I've often wondered whether my enjoyment of watching Rugby is evidence of the stockholm syndrome at work....

"It's a mystery to me - the game commences, For the usual fee - plus expenses, Confidential information - it's in my diary..."
by Frank Schnittger (mail Frankschnittger at hot male dotty communists) on Thu Jan 31st, 2008 at 04:36:56 PM EST
[ Parent ]
I too did the rugby bit at school until about 16 and spent most of the time avoiding serious injury, having observed the results of following the coach's remonstrations to 'tackle 'im low, boy'.

But I did follow the Tigers when I lived in Leicester.

You can't be me, I'm taken

by Sven Triloqvist on Thu Jan 31st, 2008 at 03:31:46 PM EST
One thing that must be said is that the excitement for Wales, Scotland and Ireland playing the 6 nation cup is really about beating England first and foremost.

Frank says "The match, this time last year, when Ireland played England in Croke Park was an emotive moment in Irish Nationalism." but I say 'emotivity' is constant, it's just gobsmackingly palpable not only in the Irish, but also in the Scots or in the Welsh every time their teams play the English team.

As an Englishman, I find the whole thing amusing.

by The3rdColumn on Thu Jan 31st, 2008 at 04:15:16 PM EST
Beating the brits (English)is always fun because some of them can be a bit bumptious, but don't overestimate yourselves -  winning against the odds against France is just as much fun.  Anyway beating England has lost its rarity value :-)

Last year in Croke Park was TOTALLY different.  It marked the end of a long and tortuous process of disengaging Irish nationalism from a hatred of what the "Brits have done to us".  It had NOTHING to do with Rugby per se, and everything to do with defining ourselves on our own terms and not in relation to our colonial history and the remaining tensions in Northern Ireland.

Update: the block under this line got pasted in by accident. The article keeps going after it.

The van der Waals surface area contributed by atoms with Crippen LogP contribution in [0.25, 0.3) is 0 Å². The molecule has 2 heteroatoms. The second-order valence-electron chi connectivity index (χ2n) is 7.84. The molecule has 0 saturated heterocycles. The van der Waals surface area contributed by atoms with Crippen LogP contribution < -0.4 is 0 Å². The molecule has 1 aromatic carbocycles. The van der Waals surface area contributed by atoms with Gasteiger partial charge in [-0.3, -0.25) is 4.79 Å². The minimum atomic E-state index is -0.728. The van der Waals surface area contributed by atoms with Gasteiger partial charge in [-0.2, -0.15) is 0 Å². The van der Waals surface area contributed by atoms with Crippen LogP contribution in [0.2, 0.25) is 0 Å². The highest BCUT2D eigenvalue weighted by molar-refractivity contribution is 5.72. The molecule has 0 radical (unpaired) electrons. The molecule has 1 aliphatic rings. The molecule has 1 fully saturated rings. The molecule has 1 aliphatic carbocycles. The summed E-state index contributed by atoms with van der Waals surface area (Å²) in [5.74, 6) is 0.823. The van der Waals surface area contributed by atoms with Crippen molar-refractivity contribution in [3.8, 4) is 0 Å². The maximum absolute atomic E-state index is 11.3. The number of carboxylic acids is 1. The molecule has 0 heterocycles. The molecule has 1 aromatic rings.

England is just a friendly neighbour now.  We have never been able to say that about England before, or about ourselves.

"It's a mystery to me - the game commences, For the usual fee - plus expenses, Confidential information - it's in my diary..."

by Frank Schnittger (mail Frankschnittger at hot male dotty communists) on Thu Jan 31st, 2008 at 04:28:58 PM EST
[ Parent ]
Well, Frank, I imagine you celebrate if and when Ireland beats England. During the last world cup, I remained poker faced, you see my wife is French (of the very Latin variety) and is a supporter of Les Quinzes de France through and through -- it wouldn't have done to show how incredibly good I felt when England beat France or there would have been instant backlash. Kiddies were neutral - daughter refused to watch the semi final while the boys just said, 'tant pis.'
by The3rdColumn on Thu Jan 31st, 2008 at 07:58:36 PM EST
[ Parent ]
Surely your latin wife doesn't expect you to exercise British reserve and a stiff upper lip when a rendition of "Land of Hope and Glory" followed by "God save the Queen" is called for?  You need do build your relationship on a firmer emotional footing!!!  Equality of Esteem is required for both your chauvinistic preferences!